16 March 2013

Luke 14:1-6

"Jesus took him and healed him, and sent him on his way." (v. 4)


This is the last in this week's series of stories highlighting miracles in Luke's Gospel, and it picks up on many of themes we've already explored. It links with yesterday's reading with its focus on what can and cannot be done on the sabbath. It contrasts the Pharisees and lawyers, respectable and powerful religious figures, with an unnamed (and probably poor) man with dropsy, an illness that has caused fluid retention and oedematous swelling, and which could be caused by heart, kidney or liver failure. It shows that Jesus' primary concern is with healing the poor man rather than keeping on the right side of the powerful and those in authority.

We often focus on the antipathy between Jesus and the Pharisees and teachers of the religious law, but relations could not have deteriorated too far yet as he is still being invited to the house of the leader of the Pharisees to eat a meal (verse 1). Even so there is an underlying sinister threat of what is to come as we are told that "they were watching him closely" (v. 1). Perhaps they have invited him to test him further following the last acrimonious meal that they had shared together (Luke 11:37-54)!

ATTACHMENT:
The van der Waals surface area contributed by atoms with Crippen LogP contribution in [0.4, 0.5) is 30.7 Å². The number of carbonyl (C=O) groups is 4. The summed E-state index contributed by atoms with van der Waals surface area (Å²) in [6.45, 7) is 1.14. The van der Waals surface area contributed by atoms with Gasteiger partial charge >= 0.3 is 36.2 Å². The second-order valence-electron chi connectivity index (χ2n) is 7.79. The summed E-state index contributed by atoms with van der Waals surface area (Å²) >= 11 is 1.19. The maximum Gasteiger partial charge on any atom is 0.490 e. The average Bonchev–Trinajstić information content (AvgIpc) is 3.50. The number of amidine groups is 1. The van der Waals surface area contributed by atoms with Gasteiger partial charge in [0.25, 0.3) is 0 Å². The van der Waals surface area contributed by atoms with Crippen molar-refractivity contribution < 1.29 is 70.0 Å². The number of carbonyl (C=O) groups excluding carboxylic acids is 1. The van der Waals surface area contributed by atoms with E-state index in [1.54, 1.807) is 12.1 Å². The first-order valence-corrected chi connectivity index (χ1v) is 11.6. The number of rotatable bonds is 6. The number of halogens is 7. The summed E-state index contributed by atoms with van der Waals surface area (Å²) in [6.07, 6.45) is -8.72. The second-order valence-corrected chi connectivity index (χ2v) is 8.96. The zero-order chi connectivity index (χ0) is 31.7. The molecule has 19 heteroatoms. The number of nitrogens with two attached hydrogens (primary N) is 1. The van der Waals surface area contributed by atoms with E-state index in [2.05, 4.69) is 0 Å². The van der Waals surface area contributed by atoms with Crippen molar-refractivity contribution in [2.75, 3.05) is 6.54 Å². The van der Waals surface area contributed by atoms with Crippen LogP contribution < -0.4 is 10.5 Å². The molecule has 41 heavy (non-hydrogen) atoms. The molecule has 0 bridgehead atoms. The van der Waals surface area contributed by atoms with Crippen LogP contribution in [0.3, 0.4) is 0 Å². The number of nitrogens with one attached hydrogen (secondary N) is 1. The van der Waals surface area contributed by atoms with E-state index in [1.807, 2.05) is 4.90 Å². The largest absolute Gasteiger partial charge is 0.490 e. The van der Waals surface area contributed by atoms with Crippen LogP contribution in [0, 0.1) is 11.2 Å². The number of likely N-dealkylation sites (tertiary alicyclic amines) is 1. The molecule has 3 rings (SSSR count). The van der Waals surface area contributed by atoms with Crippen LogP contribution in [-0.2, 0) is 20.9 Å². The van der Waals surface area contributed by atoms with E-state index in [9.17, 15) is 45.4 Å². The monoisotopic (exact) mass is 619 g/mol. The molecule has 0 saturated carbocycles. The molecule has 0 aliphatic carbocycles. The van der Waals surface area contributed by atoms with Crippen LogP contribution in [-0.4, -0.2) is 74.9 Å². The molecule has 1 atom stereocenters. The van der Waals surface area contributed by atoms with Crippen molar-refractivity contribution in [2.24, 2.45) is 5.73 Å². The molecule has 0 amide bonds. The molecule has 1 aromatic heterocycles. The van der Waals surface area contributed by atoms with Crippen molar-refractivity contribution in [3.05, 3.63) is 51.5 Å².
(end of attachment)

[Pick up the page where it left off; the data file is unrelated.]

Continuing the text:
When Jesus is challenged again about healing on the sabbath, he replies using very similar arguments to those used in Luke 13:15-16. By doing so he is not suggesting that sabbath observance is not important, simply saying that actions of love and compassion such as healing should not be prohibited by rigid adherence to the law. When faced with human need Jesus encourages them and us to act immediately (verse 5). We should not to put off to another day something that can and should be done today.

To Ponder

  • Reflect again on the healing miracles in Luke's Gospel that you have read this week and remind yourself of Jesus' 'Nazareth manifesto' (Luke 4:18-19). How is Jesus "releasing the captives" through his actions?
  • How far do we put religious observance before practical social action or does the former lead to the latter?

Bible notes author

Dr Richard Vautrey

Richard Vautrey is a local preacher and church steward in Leeds, and a former vice-president of the Methodist Conference. He works as a GP, is an elected member of both the BMA council and Royal College of GPs council as well as being the deputy chair of the BMA's GP committee.